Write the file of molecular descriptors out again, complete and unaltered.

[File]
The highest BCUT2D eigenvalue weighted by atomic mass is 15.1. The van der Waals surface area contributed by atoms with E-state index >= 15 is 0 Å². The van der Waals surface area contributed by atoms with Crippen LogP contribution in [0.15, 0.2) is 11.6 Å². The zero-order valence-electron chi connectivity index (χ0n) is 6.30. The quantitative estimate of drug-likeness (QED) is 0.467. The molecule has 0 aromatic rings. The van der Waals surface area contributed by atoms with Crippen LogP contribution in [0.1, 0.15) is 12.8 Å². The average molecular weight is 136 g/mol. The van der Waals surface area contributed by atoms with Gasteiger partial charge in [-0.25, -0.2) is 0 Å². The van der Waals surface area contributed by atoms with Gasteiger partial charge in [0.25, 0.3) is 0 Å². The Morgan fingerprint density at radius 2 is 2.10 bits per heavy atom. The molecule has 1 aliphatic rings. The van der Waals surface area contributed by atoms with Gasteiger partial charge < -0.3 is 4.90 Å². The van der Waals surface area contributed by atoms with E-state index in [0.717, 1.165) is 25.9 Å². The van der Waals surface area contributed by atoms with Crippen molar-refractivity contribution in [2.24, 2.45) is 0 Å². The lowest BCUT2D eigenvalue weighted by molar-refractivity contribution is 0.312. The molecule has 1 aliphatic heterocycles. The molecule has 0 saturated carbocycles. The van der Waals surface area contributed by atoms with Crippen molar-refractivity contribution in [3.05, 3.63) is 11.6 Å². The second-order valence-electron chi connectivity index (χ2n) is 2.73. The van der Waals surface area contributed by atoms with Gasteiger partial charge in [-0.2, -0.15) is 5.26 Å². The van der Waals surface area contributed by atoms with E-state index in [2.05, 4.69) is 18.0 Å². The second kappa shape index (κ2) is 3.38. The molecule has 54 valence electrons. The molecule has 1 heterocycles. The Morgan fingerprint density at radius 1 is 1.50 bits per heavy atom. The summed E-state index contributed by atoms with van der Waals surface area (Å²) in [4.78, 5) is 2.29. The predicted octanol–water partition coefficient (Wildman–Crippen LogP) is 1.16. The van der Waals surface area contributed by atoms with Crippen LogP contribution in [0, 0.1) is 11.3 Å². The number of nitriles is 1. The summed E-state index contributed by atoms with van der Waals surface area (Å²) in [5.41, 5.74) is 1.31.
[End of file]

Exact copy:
The highest BCUT2D eigenvalue weighted by atomic mass is 15.1. The van der Waals surface area contributed by atoms with E-state index >= 15 is 0 Å². The van der Waals surface area contributed by atoms with Crippen LogP contribution in [0.15, 0.2) is 11.6 Å². The zero-order valence-electron chi connectivity index (χ0n) is 6.30. The quantitative estimate of drug-likeness (QED) is 0.467. The molecule has 0 aromatic rings. The van der Waals surface area contributed by atoms with Crippen LogP contribution in [0.1, 0.15) is 12.8 Å². The average molecular weight is 136 g/mol. The van der Waals surface area contributed by atoms with Gasteiger partial charge in [-0.25, -0.2) is 0 Å². The van der Waals surface area contributed by atoms with Gasteiger partial charge in [0.25, 0.3) is 0 Å². The Morgan fingerprint density at radius 2 is 2.10 bits per heavy atom. The molecule has 1 aliphatic rings. The van der Waals surface area contributed by atoms with Gasteiger partial charge < -0.3 is 4.90 Å². The van der Waals surface area contributed by atoms with E-state index in [0.717, 1.165) is 25.9 Å². The van der Waals surface area contributed by atoms with Crippen molar-refractivity contribution in [2.24, 2.45) is 0 Å². The lowest BCUT2D eigenvalue weighted by molar-refractivity contribution is 0.312. The molecule has 1 aliphatic heterocycles. The molecule has 0 saturated carbocycles. The van der Waals surface area contributed by atoms with Crippen molar-refractivity contribution in [3.05, 3.63) is 11.6 Å². The second-order valence-electron chi connectivity index (χ2n) is 2.73. The van der Waals surface area contributed by atoms with Gasteiger partial charge in [-0.2, -0.15) is 5.26 Å². The van der Waals surface area contributed by atoms with E-state index in [2.05, 4.69) is 18.0 Å². The second kappa shape index (κ2) is 3.38. The molecule has 54 valence electrons. The molecule has 1 heterocycles. The Morgan fingerprint density at radius 1 is 1.50 bits per heavy atom. The summed E-state index contributed by atoms with van der Waals surface area (Å²) in [4.78, 5) is 2.29. The predicted octanol–water partition coefficient (Wildman–Crippen LogP) is 1.16. The van der Waals surface area contributed by atoms with Crippen LogP contribution in [0, 0.1) is 11.3 Å². The number of nitriles is 1. The summed E-state index contributed by atoms with van der Waals surface area (Å²) in [5.41, 5.74) is 1.31.